PAPS synthetase (SK) catalyzes the two sequential reactions of phosphoadenosine phosphosulfate (PAPS) synthesis. A functional motif in the kinase domain of mouse SK, designated the BM-motif ((86) LDGDNhRxhh(N/S)(K/R)(97)), was defined in the course of identifying the brachymorphic (bm) defect. Sequence comparison and the secondary structure predicted for APS kinase suggest that the BM-motif consists of a DGD-turn sequence flanked by other conserved residues. Mutational analysis of the DGD-turn revealed that a flexible and neutral amino acid is preferred at residue 88, that negatively charged residues are strictly required at positions 87 and 89, and that the active site is rigid. The reduction in kinase activity for all DGD-turn mutants, except G88A, was much less severe than the reduction in overall activity, indicating that the BM-motif may also be playing a role in adenosine phosphosulfate (APS) channeling. Two switch mutations, LD86DL and DN89ND, designed to test the positional constraints of Asp(87) and Asp(89), exhibited complete loss of both kinase and overall activities, while LD86DL also exhibited a significant (60%) loss of reverse sulfurylase activity, suggesting that this peptide region is interacting with the sulfurylase domain as well as functioning in the kinase reaction. Other residues targeted for mutational analysis were the highly conserved flanking Asn(90), Arg(92), and Lys(97). N90A resulted in a partial (30%) loss in kinase and overall activities, R92A exhibited total loss of kinase and overall activities, and K97A had no effect on any of the three activities. The complexity of the bifunctional SK in catalyzing the kinase reaction and channeling APS is illustrated by the strict requirements of this novel structural motif in the kinase active site.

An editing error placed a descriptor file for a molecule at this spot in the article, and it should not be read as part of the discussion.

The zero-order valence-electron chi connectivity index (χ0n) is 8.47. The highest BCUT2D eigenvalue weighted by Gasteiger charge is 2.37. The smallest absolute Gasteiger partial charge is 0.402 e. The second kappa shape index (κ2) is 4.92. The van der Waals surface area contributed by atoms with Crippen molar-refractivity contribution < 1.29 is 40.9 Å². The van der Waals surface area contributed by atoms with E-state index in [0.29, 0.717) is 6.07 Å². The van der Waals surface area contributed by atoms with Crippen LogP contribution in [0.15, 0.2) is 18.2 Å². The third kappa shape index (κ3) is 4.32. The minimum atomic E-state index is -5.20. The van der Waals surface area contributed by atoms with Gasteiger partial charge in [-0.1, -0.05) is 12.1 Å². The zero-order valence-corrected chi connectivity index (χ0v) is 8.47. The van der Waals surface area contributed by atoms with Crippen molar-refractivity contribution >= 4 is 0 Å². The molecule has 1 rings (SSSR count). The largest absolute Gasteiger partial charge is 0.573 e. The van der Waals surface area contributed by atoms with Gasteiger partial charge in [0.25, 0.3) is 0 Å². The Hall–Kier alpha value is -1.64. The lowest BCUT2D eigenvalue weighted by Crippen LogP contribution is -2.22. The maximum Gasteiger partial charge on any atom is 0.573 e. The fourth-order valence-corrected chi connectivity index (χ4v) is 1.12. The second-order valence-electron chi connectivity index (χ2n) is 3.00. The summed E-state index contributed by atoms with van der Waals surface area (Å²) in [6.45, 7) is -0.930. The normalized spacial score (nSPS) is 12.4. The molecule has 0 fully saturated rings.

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http://dx.doi.org/10.1074/jbc.M206688200DOI Listing
January 2003

Chondrodysplasias due to proteoglycan defects.

Glycobiology 2002 Apr;12(4):57R-68R

Department of Pediatrics, University of Chicago, MC 5058, 5826 S. Maryland Ave., Chicago, IL 60637, USA.

The proteoglycans, especially the large chondroitin sulfate proteoglycan aggrecan, have long been viewed as important components of the extracellular matrix of cartilage. The drastic change in expression during differentiation from mesenchyme to cartilage, the loss of tissue integrity associated with proteoglycan degradation in several disease processes and, most important, the demonstration of abnormalities in proteoglycan production concomitant with the aberrant growth patterns exhibited by the brachymorphic mouse, the cartilage matrix deficient mouse, and the nanomelic chick provide the strongest evidence that the proteoglycan aggrecan is essential during differentiation and for maintenance of the skeletal elements. More recently, mutations associated with proteoglycans other than aggrecan, especially the heparan sulfate proteoglycans, glypican and perlecan, suggest an important role for these molecules in skeletal development as well. This review focuses on the molecular bases of the hereditary proteoglycan defects in animal models, as well as of some human chondrodysplasias, that collectively are providing a better understanding of the role of proteoglycans in the development and maintenance of the skeletal elements.
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http://dx.doi.org/10.1093/glycob/12.4.57rDOI Listing
April 2002